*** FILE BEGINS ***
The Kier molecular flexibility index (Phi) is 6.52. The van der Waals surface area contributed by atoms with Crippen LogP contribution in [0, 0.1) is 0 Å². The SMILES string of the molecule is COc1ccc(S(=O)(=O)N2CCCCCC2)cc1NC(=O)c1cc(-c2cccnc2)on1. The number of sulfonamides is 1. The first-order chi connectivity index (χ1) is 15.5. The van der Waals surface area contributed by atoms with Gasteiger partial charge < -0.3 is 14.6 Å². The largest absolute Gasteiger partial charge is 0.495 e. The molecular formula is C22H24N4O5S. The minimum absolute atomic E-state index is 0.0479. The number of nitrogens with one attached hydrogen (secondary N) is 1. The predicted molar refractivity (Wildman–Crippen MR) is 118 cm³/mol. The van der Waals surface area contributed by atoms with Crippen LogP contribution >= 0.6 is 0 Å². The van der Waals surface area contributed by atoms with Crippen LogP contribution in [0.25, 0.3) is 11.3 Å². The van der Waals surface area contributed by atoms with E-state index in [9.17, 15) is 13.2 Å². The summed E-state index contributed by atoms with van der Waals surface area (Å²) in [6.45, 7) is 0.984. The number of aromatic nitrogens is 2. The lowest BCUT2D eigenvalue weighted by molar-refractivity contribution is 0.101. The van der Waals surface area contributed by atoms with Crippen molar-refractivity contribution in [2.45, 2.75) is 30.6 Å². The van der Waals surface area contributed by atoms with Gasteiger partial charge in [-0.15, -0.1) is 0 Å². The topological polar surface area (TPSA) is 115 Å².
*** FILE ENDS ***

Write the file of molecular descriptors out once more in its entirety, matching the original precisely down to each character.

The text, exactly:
The Kier molecular flexibility index (Phi) is 6.52. The van der Waals surface area contributed by atoms with Crippen LogP contribution in [0, 0.1) is 0 Å². The SMILES string of the molecule is COc1ccc(S(=O)(=O)N2CCCCCC2)cc1NC(=O)c1cc(-c2cccnc2)on1. The number of sulfonamides is 1. The first-order chi connectivity index (χ1) is 15.5. The van der Waals surface area contributed by atoms with Gasteiger partial charge < -0.3 is 14.6 Å². The largest absolute Gasteiger partial charge is 0.495 e. The molecular formula is C22H24N4O5S. The minimum absolute atomic E-state index is 0.0479. The number of nitrogens with one attached hydrogen (secondary N) is 1. The predicted molar refractivity (Wildman–Crippen MR) is 118 cm³/mol. The van der Waals surface area contributed by atoms with Crippen LogP contribution >= 0.6 is 0 Å². The van der Waals surface area contributed by atoms with Crippen LogP contribution in [0.25, 0.3) is 11.3 Å². The van der Waals surface area contributed by atoms with E-state index in [9.17, 15) is 13.2 Å². The summed E-state index contributed by atoms with van der Waals surface area (Å²) in [6.45, 7) is 0.984. The number of aromatic nitrogens is 2. The lowest BCUT2D eigenvalue weighted by molar-refractivity contribution is 0.101. The van der Waals surface area contributed by atoms with Crippen molar-refractivity contribution in [2.45, 2.75) is 30.6 Å². The van der Waals surface area contributed by atoms with Gasteiger partial charge in [-0.15, -0.1) is 0 Å². The topological polar surface area (TPSA) is 115 Å².